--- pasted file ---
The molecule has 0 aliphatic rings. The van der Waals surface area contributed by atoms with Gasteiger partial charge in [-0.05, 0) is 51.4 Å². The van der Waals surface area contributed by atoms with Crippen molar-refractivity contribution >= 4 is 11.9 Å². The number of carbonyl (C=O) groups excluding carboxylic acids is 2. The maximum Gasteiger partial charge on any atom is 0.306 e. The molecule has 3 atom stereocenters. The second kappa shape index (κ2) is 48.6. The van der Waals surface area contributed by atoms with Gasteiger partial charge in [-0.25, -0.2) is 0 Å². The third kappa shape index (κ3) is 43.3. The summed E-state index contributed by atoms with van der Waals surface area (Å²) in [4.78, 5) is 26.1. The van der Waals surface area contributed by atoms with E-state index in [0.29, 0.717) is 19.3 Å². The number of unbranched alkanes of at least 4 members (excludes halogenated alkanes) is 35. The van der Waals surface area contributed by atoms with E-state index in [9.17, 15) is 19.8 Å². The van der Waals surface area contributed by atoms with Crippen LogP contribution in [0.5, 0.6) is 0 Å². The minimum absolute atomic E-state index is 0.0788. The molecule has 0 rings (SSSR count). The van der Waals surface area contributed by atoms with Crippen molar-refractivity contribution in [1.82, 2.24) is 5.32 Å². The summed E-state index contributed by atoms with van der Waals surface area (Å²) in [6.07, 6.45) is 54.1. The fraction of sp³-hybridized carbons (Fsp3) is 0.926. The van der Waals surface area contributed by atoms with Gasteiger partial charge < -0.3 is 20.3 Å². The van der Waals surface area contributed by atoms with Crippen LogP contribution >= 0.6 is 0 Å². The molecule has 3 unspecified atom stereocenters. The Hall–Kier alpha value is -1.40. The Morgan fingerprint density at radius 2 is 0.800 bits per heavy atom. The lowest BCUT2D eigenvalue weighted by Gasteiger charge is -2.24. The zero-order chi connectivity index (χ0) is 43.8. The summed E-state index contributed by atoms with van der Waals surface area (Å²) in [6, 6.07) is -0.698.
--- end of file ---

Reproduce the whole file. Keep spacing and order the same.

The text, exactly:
The molecule has 0 aliphatic rings. The van der Waals surface area contributed by atoms with Gasteiger partial charge in [-0.05, 0) is 51.4 Å². The van der Waals surface area contributed by atoms with Crippen molar-refractivity contribution >= 4 is 11.9 Å². The number of carbonyl (C=O) groups excluding carboxylic acids is 2. The maximum Gasteiger partial charge on any atom is 0.306 e. The molecule has 3 atom stereocenters. The second kappa shape index (κ2) is 48.6. The van der Waals surface area contributed by atoms with Gasteiger partial charge in [-0.25, -0.2) is 0 Å². The third kappa shape index (κ3) is 43.3. The summed E-state index contributed by atoms with van der Waals surface area (Å²) in [4.78, 5) is 26.1. The van der Waals surface area contributed by atoms with E-state index in [0.29, 0.717) is 19.3 Å². The number of unbranched alkanes of at least 4 members (excludes halogenated alkanes) is 35. The van der Waals surface area contributed by atoms with E-state index in [9.17, 15) is 19.8 Å². The van der Waals surface area contributed by atoms with Crippen LogP contribution in [0.5, 0.6) is 0 Å². The minimum absolute atomic E-state index is 0.0788. The molecule has 0 rings (SSSR count). The van der Waals surface area contributed by atoms with Crippen molar-refractivity contribution in [1.82, 2.24) is 5.32 Å². The summed E-state index contributed by atoms with van der Waals surface area (Å²) in [6.07, 6.45) is 54.1. The fraction of sp³-hybridized carbons (Fsp3) is 0.926. The van der Waals surface area contributed by atoms with Gasteiger partial charge < -0.3 is 20.3 Å². The van der Waals surface area contributed by atoms with Crippen LogP contribution >= 0.6 is 0 Å². The molecule has 3 unspecified atom stereocenters. The Hall–Kier alpha value is -1.40. The Morgan fingerprint density at radius 2 is 0.800 bits per heavy atom. The lowest BCUT2D eigenvalue weighted by Gasteiger charge is -2.24. The zero-order chi connectivity index (χ0) is 43.8. The summed E-state index contributed by atoms with van der Waals surface area (Å²) in [6, 6.07) is -0.698.